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After three mediocre-declining-to-bad seasons behind the bench, legendary goaltender is out as Colorado Avalanche head coach and VP of hockey operations. And there’s a lot noteworthy about how this news broke, even independent of the content of Roy’s statement. (But the content is pretty telling too!)

I have thought long and hard over the course of the summer about how I might improve this team to give it the depth it needs and bring it to a higher level. To achieve this, the vision of the coach and VP-Hockey Operations needs to be perfectly aligned with that of the organization. He must also have a say in the decisions that impact the team’s performance. These conditions are not currently met.


Roy has proven one of the least successful hockey strategists and personnel decision-makers and managers of human beings currently working in the league, and he’s quitting because he wasn’t being given more control? Okay.

Roy’s resignation comes at a strange enough time, the absolute dead of the offseason. It was also released independently via PRNewswire, a very weird avenue for something like this, which usually goes through team PR—as of press time there is still no acknowledgment on the Avalanche’s website. This was not an amicable breakup.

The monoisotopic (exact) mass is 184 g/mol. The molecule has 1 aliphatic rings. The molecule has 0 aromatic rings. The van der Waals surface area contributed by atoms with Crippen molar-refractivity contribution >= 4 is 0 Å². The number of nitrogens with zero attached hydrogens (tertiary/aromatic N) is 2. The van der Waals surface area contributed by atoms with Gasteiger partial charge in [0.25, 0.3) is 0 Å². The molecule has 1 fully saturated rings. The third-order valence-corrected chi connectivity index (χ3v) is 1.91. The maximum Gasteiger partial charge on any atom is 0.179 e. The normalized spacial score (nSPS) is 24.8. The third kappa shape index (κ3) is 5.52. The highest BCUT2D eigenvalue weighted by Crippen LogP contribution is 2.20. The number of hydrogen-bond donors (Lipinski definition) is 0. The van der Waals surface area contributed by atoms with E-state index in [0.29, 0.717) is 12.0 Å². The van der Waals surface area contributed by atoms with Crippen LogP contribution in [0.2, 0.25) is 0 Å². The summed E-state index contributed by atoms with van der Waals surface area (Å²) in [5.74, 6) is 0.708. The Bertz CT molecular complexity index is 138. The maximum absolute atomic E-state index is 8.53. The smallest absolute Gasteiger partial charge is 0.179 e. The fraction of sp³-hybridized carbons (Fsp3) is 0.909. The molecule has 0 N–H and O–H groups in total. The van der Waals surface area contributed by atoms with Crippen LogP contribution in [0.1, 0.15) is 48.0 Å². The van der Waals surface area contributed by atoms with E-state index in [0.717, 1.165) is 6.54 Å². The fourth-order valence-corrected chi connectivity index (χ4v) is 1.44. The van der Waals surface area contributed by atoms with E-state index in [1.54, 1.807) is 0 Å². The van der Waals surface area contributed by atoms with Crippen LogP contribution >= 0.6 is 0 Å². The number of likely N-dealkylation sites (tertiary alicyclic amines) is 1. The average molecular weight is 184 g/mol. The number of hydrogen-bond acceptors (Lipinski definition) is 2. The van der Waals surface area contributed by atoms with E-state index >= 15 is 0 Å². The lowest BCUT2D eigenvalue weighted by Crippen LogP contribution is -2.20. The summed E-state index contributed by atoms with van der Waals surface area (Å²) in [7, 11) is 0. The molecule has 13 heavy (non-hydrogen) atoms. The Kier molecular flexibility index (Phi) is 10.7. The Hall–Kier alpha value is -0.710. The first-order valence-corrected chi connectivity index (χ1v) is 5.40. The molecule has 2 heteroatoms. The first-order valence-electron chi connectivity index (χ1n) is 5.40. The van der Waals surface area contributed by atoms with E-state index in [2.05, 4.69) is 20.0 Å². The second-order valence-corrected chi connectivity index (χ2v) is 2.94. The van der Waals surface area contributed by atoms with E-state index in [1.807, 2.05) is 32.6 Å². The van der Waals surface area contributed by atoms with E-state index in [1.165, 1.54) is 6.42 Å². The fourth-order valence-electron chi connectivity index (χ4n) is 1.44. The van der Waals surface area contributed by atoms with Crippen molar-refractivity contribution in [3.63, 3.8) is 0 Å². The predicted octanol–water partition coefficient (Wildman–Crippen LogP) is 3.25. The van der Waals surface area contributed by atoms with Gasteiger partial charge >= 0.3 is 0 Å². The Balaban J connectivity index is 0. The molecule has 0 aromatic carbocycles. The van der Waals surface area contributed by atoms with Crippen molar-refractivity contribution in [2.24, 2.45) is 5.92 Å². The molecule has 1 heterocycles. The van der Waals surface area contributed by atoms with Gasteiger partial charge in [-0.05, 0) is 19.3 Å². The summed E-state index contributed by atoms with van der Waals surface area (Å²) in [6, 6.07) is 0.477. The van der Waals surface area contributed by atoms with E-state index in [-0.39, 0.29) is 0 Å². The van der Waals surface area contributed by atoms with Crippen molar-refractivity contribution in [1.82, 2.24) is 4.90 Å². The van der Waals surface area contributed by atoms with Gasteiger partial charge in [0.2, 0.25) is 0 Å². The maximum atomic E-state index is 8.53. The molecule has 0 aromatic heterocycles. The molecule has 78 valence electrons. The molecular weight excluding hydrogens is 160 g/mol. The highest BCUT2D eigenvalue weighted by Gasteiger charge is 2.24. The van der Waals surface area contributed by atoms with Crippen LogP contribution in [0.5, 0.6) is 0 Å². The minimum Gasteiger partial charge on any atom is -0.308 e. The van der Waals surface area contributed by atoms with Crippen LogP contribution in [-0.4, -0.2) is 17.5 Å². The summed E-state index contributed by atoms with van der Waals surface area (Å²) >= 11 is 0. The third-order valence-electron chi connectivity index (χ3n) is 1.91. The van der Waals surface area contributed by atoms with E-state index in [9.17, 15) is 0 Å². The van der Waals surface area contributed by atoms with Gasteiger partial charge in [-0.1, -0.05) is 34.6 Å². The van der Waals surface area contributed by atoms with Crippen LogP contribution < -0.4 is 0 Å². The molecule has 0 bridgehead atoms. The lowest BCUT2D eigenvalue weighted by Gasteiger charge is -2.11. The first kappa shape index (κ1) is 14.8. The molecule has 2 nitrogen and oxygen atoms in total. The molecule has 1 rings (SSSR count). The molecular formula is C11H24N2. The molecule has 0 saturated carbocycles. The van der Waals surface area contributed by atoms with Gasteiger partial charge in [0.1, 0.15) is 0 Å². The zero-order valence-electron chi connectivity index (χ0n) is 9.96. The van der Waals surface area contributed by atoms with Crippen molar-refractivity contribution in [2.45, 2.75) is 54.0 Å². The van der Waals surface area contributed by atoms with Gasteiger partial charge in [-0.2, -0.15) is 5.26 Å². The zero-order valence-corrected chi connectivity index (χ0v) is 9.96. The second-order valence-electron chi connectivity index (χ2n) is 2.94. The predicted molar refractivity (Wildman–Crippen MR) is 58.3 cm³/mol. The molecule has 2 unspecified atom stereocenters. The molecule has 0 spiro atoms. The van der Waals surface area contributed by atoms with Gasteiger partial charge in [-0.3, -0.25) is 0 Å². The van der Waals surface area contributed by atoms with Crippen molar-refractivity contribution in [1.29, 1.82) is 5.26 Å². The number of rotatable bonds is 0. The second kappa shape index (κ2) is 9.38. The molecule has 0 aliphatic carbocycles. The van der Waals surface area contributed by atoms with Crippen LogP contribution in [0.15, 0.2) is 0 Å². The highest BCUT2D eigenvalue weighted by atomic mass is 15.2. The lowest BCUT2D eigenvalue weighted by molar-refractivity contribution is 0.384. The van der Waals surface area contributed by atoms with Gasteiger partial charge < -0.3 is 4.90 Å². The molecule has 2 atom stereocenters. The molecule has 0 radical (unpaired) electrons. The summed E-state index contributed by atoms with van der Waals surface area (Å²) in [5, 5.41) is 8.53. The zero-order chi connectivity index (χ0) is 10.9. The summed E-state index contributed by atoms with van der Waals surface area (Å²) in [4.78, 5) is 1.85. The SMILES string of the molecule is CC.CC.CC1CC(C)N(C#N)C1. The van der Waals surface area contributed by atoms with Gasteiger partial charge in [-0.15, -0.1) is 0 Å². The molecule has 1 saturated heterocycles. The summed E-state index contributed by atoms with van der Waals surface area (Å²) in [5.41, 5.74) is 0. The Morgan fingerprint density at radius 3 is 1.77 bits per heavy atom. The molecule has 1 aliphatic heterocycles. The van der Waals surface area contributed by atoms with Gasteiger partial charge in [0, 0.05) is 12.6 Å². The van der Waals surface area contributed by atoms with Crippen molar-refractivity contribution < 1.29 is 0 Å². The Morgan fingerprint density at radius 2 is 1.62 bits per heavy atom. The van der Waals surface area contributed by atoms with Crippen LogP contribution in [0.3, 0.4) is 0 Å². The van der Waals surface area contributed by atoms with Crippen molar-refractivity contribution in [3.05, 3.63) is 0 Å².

Roy was a very old-school coach who unwittingly became a poster boy for Fancy Stats. His debut season of 2013-14, the Avs surprised everyone by winning the Central with 112 points despite putrid possession numbers. Roy took home the Jack Adams Award for coach of the year, even while smart observers called it a fluke and predicted a regression. Despite Roy’s loud and simplistic rebuttals, that’s exactly what happened. Colorado finished the next two seasons with 90 and 82 points, respectively.

The Avalanche are an oddly constructed team, but there is enough talent there to expect better performance than they’ve provided. It’s been discussed whether it would be in Colorado’s interest to just blow the whole thing up and start over, and it’ll be interesting to learn where Roy fell in that debate—and to learn the true state of his relationship with EVP of hockey ops Joe Sakic.


Anyway, the Roy-to-Montreal rumor is officially a go.

Update, 3:25 p.m. EDT: This Denver Post story notes that Sakic is on vacation and couldn’t immediately be reached for comment. Knowing anything about Roy, that timing wasn’t accidental.


The Avs finally put up a brief statement, about 80 minutes after Roy’s announcement. It probably took them that long just to track Sakic down.

Deputy editor | Deadspin

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